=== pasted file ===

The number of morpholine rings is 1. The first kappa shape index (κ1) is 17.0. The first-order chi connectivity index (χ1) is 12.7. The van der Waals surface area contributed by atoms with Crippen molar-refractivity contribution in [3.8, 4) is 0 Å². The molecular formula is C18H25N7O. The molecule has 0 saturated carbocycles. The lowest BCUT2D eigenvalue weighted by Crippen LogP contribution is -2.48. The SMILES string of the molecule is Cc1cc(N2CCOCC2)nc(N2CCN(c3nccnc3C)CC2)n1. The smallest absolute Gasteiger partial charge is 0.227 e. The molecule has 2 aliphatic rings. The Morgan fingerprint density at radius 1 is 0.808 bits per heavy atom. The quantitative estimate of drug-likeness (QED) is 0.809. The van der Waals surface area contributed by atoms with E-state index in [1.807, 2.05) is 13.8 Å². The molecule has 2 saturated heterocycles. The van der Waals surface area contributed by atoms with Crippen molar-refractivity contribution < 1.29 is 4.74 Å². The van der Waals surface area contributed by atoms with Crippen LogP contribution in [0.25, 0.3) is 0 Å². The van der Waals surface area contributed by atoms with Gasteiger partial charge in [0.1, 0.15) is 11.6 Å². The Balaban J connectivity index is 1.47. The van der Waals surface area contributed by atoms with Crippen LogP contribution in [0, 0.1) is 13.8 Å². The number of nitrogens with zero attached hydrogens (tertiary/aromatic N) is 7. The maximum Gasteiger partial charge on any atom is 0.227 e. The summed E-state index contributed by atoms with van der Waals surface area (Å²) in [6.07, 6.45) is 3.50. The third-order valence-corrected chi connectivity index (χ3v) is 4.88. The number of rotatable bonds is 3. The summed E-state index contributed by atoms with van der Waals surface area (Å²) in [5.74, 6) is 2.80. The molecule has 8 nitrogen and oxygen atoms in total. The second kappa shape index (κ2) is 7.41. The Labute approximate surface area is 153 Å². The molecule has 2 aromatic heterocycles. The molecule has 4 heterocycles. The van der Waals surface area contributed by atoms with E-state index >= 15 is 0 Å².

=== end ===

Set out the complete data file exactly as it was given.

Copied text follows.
The number of morpholine rings is 1. The first kappa shape index (κ1) is 17.0. The first-order chi connectivity index (χ1) is 12.7. The van der Waals surface area contributed by atoms with Crippen molar-refractivity contribution in [3.8, 4) is 0 Å². The molecular formula is C18H25N7O. The molecule has 0 saturated carbocycles. The lowest BCUT2D eigenvalue weighted by Crippen LogP contribution is -2.48. The SMILES string of the molecule is Cc1cc(N2CCOCC2)nc(N2CCN(c3nccnc3C)CC2)n1. The smallest absolute Gasteiger partial charge is 0.227 e. The molecule has 2 aliphatic rings. The Morgan fingerprint density at radius 1 is 0.808 bits per heavy atom. The quantitative estimate of drug-likeness (QED) is 0.809. The van der Waals surface area contributed by atoms with E-state index in [1.807, 2.05) is 13.8 Å². The molecule has 2 saturated heterocycles. The van der Waals surface area contributed by atoms with Crippen molar-refractivity contribution < 1.29 is 4.74 Å². The van der Waals surface area contributed by atoms with Crippen LogP contribution in [0.25, 0.3) is 0 Å². The van der Waals surface area contributed by atoms with Gasteiger partial charge in [0.1, 0.15) is 11.6 Å². The Balaban J connectivity index is 1.47. The van der Waals surface area contributed by atoms with Crippen LogP contribution in [0, 0.1) is 13.8 Å². The number of nitrogens with zero attached hydrogens (tertiary/aromatic N) is 7. The maximum Gasteiger partial charge on any atom is 0.227 e. The summed E-state index contributed by atoms with van der Waals surface area (Å²) in [6.07, 6.45) is 3.50. The third-order valence-corrected chi connectivity index (χ3v) is 4.88. The number of rotatable bonds is 3. The summed E-state index contributed by atoms with van der Waals surface area (Å²) in [5.74, 6) is 2.80. The molecule has 8 nitrogen and oxygen atoms in total. The second kappa shape index (κ2) is 7.41. The Labute approximate surface area is 153 Å². The molecule has 2 aromatic heterocycles. The molecule has 4 heterocycles. The van der Waals surface area contributed by atoms with E-state index >= 15 is 0 Å².